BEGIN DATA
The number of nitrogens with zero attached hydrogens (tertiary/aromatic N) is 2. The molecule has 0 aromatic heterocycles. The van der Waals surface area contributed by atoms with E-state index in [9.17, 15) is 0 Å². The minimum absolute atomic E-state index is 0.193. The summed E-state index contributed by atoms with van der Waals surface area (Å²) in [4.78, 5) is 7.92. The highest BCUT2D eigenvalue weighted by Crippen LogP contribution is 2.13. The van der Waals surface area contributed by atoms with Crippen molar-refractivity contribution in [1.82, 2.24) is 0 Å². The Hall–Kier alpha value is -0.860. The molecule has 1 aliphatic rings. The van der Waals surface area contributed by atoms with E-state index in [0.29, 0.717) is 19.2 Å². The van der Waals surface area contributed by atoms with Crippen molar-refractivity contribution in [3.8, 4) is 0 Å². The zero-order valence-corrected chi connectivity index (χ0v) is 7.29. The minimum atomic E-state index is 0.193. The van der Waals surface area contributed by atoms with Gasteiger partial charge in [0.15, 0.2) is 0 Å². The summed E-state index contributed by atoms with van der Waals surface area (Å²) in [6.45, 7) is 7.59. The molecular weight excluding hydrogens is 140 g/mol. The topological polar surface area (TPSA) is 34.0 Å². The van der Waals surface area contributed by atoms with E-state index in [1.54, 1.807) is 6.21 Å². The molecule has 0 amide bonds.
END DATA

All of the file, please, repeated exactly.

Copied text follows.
The number of nitrogens with zero attached hydrogens (tertiary/aromatic N) is 2. The molecule has 0 aromatic heterocycles. The van der Waals surface area contributed by atoms with E-state index in [9.17, 15) is 0 Å². The minimum absolute atomic E-state index is 0.193. The summed E-state index contributed by atoms with van der Waals surface area (Å²) in [4.78, 5) is 7.92. The highest BCUT2D eigenvalue weighted by Crippen LogP contribution is 2.13. The van der Waals surface area contributed by atoms with Crippen molar-refractivity contribution in [1.82, 2.24) is 0 Å². The Hall–Kier alpha value is -0.860. The molecule has 1 aliphatic rings. The van der Waals surface area contributed by atoms with E-state index in [0.29, 0.717) is 19.2 Å². The van der Waals surface area contributed by atoms with Crippen molar-refractivity contribution in [3.8, 4) is 0 Å². The zero-order valence-corrected chi connectivity index (χ0v) is 7.29. The minimum atomic E-state index is 0.193. The van der Waals surface area contributed by atoms with Gasteiger partial charge in [0.15, 0.2) is 0 Å². The summed E-state index contributed by atoms with van der Waals surface area (Å²) in [6.45, 7) is 7.59. The molecular weight excluding hydrogens is 140 g/mol. The topological polar surface area (TPSA) is 34.0 Å². The van der Waals surface area contributed by atoms with E-state index in [1.54, 1.807) is 6.21 Å². The molecule has 0 amide bonds.